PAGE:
Last night’s two college hoops games played at the United Center were the stuff that one would expect of the Final Four. Well, except that the Final Four is many months off and will be played in “JerryWorld” in Arlington, Texas. But last night we were all treated to a preview of what’s to come if the dance goes chalk.
The Champions Classic is the newest name for these little season openers and it was certainly that and more. We got to see perhaps the top three picks in next summer’s NBA Draft. The ticket prices were reported to been upwards of $700 for good seats on a cold Tuesday Night. That should say a lot about the promise of these teams, their young players and the passion for basketball in the Chi-town.
The first game slated was possibly scheduled as the teaser, but you wouldn’t have known it based on the AP Top-25. Michigan State came into the contest the Number 2 team in America while their opponent Kentucky was tops. The Spartans are lead by Keith Appling while Kentucky’s said to have one of the best freshman classes of all time with superstar-in-the-making Julius Randle at the top of the list. Last night’s game lived up to hype for both singular stardom as well as overall balance and team chemistry. Spartans senior guard Appling led MSU with 22 PTS, 8 REB, 8 AST, and 4 STLs while on the other side Randle blew up the stat sheet with a double-double in both points and rebounds by posting 27 and 13 in those categories respectively. Young Julius might’ve shown his flash of greatness, but he also showed his immaturity and problematic basketball acumen by counting for 8 of UK’s 17 turnovers, which is always the mark of a young over-aggressive team. The game was close up until the final seconds when MSU”s Brandon Dawson tipped home a basket to give the Spartans a two-possession lead making the eventual final score 78-74.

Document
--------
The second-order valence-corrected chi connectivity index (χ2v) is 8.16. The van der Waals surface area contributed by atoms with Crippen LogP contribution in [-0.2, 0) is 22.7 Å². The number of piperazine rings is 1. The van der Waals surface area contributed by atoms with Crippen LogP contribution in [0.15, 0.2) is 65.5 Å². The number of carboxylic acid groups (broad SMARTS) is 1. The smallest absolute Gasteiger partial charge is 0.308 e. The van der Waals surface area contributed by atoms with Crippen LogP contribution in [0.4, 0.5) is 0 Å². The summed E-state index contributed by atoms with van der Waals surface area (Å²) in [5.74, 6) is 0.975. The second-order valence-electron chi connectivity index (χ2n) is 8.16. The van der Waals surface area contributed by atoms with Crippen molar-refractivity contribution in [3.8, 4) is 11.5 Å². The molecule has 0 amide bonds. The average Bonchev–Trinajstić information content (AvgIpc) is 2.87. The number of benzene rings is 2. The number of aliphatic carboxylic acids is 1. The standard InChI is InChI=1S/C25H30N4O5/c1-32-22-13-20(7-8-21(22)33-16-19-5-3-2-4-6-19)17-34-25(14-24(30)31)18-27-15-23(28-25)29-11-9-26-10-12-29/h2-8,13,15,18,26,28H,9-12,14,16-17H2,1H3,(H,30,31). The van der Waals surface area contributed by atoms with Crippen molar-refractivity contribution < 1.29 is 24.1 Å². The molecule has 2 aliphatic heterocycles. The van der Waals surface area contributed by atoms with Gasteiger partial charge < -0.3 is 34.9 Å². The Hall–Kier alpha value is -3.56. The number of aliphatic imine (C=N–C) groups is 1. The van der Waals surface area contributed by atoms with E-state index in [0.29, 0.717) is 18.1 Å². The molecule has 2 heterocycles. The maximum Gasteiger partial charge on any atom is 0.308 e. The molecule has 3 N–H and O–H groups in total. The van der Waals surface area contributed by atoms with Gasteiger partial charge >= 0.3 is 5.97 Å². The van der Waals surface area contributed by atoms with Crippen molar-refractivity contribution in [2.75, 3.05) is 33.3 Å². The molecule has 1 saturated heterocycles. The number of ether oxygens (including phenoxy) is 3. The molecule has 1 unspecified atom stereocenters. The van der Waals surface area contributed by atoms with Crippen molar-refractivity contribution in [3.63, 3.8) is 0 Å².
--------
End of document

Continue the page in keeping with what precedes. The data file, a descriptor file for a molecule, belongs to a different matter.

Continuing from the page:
The nightcap it was a showdown between the top two players in North America as Toronto’s Andrew Wiggins (aka Maple Jordan) of Kansas went up against Chicago’s Jabari Parker (formerly Simeon HS) of Duke. Duke came into the contest as the 4th-ranked team in the US, while Kansas was 5th. In the first half it was all Parker as he was dominating the head-to-head matchup with points and by frustrating young Wiggins in the process. Parker’s first half saw him dominate with 19 PTS while bringing his team into the locker room with a two-point lead. Wiggins on the other had his problems with Parker and the Duke team in general as he scored only 4 points while also picking up a few early fouls that kept him on the bench for some of the first half, which resulting in a playing-time total of 25 of the 40 minutes.
In this game of marquee players it was a tale of two halves as Wiggins figured things out after coming out of the locker room while Parker seemed to regress as the game became more competitive. This isn’t a knock on Parker as he was able to keep his team very competitive in the first half while also holding down defensive responsibilities against the future Number One. The second half belonged to Wiggins as he scored 18 of his 22 while reversing the trend for Parker who scored 8 to finish the night with 27PTS. In addition, Parker fell just one rebound shy of a double-double. While Parker may have had the stats on Wiggins, the night definitely belonged to “Maple Jordan” as he finished the small upset win for his team with a fast break two-handed slam that resulted in an “And 1” committed by Parker. This put the game away and added a little exclamation to the early resumé for who’ll go tops next summer. The final score for the late game turned out to be a comfortable win for KU 93-84. Wiggins finished the night with 22PTS on eight less minutes on the floor than Parker.